Those We’ve Lost: A Lot Is Packed Into Those Words

From a Times Insider story by Daniel J. Wakin headlined “Unforgettable Lives”:

The New York Times obituary series on people who died in the Covid pandemic ran under the title “Those We’ve Lost.” A lot is packed into those words.

“Those” reflected the individual identities behind the numbers of dead that crashed over us each day. “We” made it clear that we were all in this together, suffering a collective loss and sadness over the millions who died worldwide. And “Lost” conveyed the more personal grief felt by so many over the disappearance of yet another treasured human life.

Many people are continuing to die of Covid-19, but the need to chronicle the toll has grown less urgent as the numbers have declined in much of the world, as vaccination rates have risen and as large numbers of people have returned to a more normal life. All these factors have been welcome signals that it’s time to end the series….

The goal of the project was never to give a comprehensive accounting of Covid-19’s death toll, but to put at least some faces on the quickly multiplying numbers. Since March 2020, the series profiled more than 500 people…and as a reflection of the pandemic’s reach, they lived in all corners of the world….

Some of these obituaries would have been written anyway, given the prominence of the subjects. They included John Prine, the singer-songwriter; Roy Horn, half of Siegfried & Roy; the pitcher Tom Seaver; and Annie Glenn, an advocate for people with speech disorders who was the astronaut John Glenn’s widow. But a vast majority told the stories of those who would not ordinarily have received a news obituary in The Times; they were more a sampling of humanity’s broad spectrum.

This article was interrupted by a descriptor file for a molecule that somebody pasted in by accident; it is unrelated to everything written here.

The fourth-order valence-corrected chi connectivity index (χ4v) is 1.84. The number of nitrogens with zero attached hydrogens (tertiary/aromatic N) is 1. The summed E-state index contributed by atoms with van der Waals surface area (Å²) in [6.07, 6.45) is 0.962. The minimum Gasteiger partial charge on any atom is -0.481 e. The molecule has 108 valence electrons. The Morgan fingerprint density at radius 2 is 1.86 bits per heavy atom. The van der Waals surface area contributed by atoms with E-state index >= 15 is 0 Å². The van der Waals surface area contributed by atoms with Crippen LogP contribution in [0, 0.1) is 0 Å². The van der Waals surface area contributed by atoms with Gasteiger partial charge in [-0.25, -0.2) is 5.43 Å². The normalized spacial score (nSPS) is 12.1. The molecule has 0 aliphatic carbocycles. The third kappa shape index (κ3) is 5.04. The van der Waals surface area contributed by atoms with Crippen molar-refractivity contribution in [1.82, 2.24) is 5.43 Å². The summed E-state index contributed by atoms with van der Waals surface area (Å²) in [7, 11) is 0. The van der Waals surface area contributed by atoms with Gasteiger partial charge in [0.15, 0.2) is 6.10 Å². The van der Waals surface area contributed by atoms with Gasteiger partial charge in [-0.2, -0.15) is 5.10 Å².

We wrote about teachers, nurses and doctors; lawyers, police officers and prison inmates; architects, gallerists and pharmacists; judges, generals and journalists; firefighters, fashionistas and foodies; scientists, social workers and social media stars.

There were actors, directors, elected officials, scholars, shop owners, athletes, coaches, cabbies, farmworkers, writers, Indigenous leaders and just about every kind of musician. There were the activists: people who worked on behalf of poverty-stricken Haitians, disabled women in the Democratic Republic of Congo, Tibetan orphans, transgender women, India’s Dalits, people with AIDS and laid-off workers….

All told, 88 Times journalists contributed to the series, many from the paper’s news bureaus around the world, along with 15 freelance writers. For many of these reporters, the project was a powerful experience. One said it was the most meaningful thing he had done at the paper in 10 years.

Family members and friends allowed it all to happen, relating memories and biographical details about their lost loved ones, as well as providing photographs of them. Hundreds of readers responded to a request for contributions. Subjects were gleaned from the many regional news organizations that reported on their local Covid dead, and from individuals who established Twitter feeds to memorialize victims.

We express gratitude to all of them, with the hope that we’ll never see the likes of this kind of project again.

Daniel J. Wakin was the editor of Those We’ve Lost.

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